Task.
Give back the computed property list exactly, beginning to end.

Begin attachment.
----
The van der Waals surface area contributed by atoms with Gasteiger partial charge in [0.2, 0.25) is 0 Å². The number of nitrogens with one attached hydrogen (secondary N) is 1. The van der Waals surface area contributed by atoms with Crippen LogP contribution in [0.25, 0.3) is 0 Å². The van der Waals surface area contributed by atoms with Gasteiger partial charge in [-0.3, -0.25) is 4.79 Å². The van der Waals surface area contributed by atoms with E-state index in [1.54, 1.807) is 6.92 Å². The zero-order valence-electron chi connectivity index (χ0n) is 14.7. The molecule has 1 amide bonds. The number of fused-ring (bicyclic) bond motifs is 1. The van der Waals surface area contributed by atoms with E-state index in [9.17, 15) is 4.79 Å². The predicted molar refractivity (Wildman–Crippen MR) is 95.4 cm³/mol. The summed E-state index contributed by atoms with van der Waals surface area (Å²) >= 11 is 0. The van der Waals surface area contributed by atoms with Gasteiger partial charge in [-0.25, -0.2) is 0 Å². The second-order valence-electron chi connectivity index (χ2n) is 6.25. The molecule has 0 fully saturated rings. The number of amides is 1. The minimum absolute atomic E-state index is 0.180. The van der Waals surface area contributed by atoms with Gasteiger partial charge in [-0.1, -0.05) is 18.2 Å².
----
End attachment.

The van der Waals surface area contributed by atoms with Gasteiger partial charge in [0.2, 0.25) is 0 Å². The number of nitrogens with one attached hydrogen (secondary N) is 1. The van der Waals surface area contributed by atoms with Crippen LogP contribution in [0.25, 0.3) is 0 Å². The van der Waals surface area contributed by atoms with Gasteiger partial charge in [-0.3, -0.25) is 4.79 Å². The van der Waals surface area contributed by atoms with E-state index in [1.54, 1.807) is 6.92 Å². The zero-order valence-electron chi connectivity index (χ0n) is 14.7. The molecule has 1 amide bonds. The number of fused-ring (bicyclic) bond motifs is 1. The van der Waals surface area contributed by atoms with E-state index in [9.17, 15) is 4.79 Å². The predicted molar refractivity (Wildman–Crippen MR) is 95.4 cm³/mol. The summed E-state index contributed by atoms with van der Waals surface area (Å²) >= 11 is 0. The van der Waals surface area contributed by atoms with Gasteiger partial charge in [-0.25, -0.2) is 0 Å². The second-order valence-electron chi connectivity index (χ2n) is 6.25. The molecule has 0 fully saturated rings. The number of amides is 1. The minimum absolute atomic E-state index is 0.180. The van der Waals surface area contributed by atoms with Gasteiger partial charge in [-0.1, -0.05) is 18.2 Å².